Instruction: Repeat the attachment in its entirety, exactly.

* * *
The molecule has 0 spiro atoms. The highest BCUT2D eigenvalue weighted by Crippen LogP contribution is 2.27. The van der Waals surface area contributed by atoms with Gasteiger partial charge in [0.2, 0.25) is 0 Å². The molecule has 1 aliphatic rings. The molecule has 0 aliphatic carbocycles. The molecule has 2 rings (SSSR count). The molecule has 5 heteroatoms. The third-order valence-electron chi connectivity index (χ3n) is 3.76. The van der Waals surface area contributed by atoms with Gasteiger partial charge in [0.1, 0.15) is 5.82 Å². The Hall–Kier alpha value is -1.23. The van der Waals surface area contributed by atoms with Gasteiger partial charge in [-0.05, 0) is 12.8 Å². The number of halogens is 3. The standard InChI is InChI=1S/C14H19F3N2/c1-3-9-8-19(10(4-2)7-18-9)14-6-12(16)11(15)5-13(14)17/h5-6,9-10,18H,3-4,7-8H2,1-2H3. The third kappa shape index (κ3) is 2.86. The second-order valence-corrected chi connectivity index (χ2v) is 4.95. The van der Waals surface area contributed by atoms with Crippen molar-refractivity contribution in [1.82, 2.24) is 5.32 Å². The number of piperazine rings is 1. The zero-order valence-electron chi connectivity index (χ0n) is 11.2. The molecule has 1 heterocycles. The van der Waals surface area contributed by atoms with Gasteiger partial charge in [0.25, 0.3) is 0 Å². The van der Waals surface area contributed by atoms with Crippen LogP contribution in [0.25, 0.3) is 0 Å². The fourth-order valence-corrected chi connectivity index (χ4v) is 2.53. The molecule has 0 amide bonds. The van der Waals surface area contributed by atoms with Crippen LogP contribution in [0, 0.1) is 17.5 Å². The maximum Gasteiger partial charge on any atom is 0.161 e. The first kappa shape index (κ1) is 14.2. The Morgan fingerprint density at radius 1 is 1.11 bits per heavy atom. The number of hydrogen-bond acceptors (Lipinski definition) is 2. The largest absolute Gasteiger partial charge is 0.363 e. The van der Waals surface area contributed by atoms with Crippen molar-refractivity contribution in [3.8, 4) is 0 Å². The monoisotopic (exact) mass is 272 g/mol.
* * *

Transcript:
The molecule has 0 spiro atoms. The highest BCUT2D eigenvalue weighted by Crippen LogP contribution is 2.27. The van der Waals surface area contributed by atoms with Gasteiger partial charge in [0.2, 0.25) is 0 Å². The molecule has 1 aliphatic rings. The molecule has 0 aliphatic carbocycles. The molecule has 2 rings (SSSR count). The molecule has 5 heteroatoms. The third-order valence-electron chi connectivity index (χ3n) is 3.76. The van der Waals surface area contributed by atoms with Gasteiger partial charge in [0.1, 0.15) is 5.82 Å². The Hall–Kier alpha value is -1.23. The van der Waals surface area contributed by atoms with Gasteiger partial charge in [-0.05, 0) is 12.8 Å². The number of halogens is 3. The standard InChI is InChI=1S/C14H19F3N2/c1-3-9-8-19(10(4-2)7-18-9)14-6-12(16)11(15)5-13(14)17/h5-6,9-10,18H,3-4,7-8H2,1-2H3. The third kappa shape index (κ3) is 2.86. The second-order valence-corrected chi connectivity index (χ2v) is 4.95. The van der Waals surface area contributed by atoms with Crippen molar-refractivity contribution in [1.82, 2.24) is 5.32 Å². The number of piperazine rings is 1. The zero-order valence-electron chi connectivity index (χ0n) is 11.2. The molecule has 1 heterocycles. The van der Waals surface area contributed by atoms with Gasteiger partial charge in [0.25, 0.3) is 0 Å². The van der Waals surface area contributed by atoms with Crippen LogP contribution in [0.25, 0.3) is 0 Å². The fourth-order valence-corrected chi connectivity index (χ4v) is 2.53. The molecule has 0 amide bonds. The van der Waals surface area contributed by atoms with Crippen LogP contribution in [0, 0.1) is 17.5 Å². The maximum Gasteiger partial charge on any atom is 0.161 e. The first kappa shape index (κ1) is 14.2. The Morgan fingerprint density at radius 1 is 1.11 bits per heavy atom. The number of hydrogen-bond acceptors (Lipinski definition) is 2. The largest absolute Gasteiger partial charge is 0.363 e. The van der Waals surface area contributed by atoms with Crippen molar-refractivity contribution in [3.8, 4) is 0 Å². The monoisotopic (exact) mass is 272 g/mol.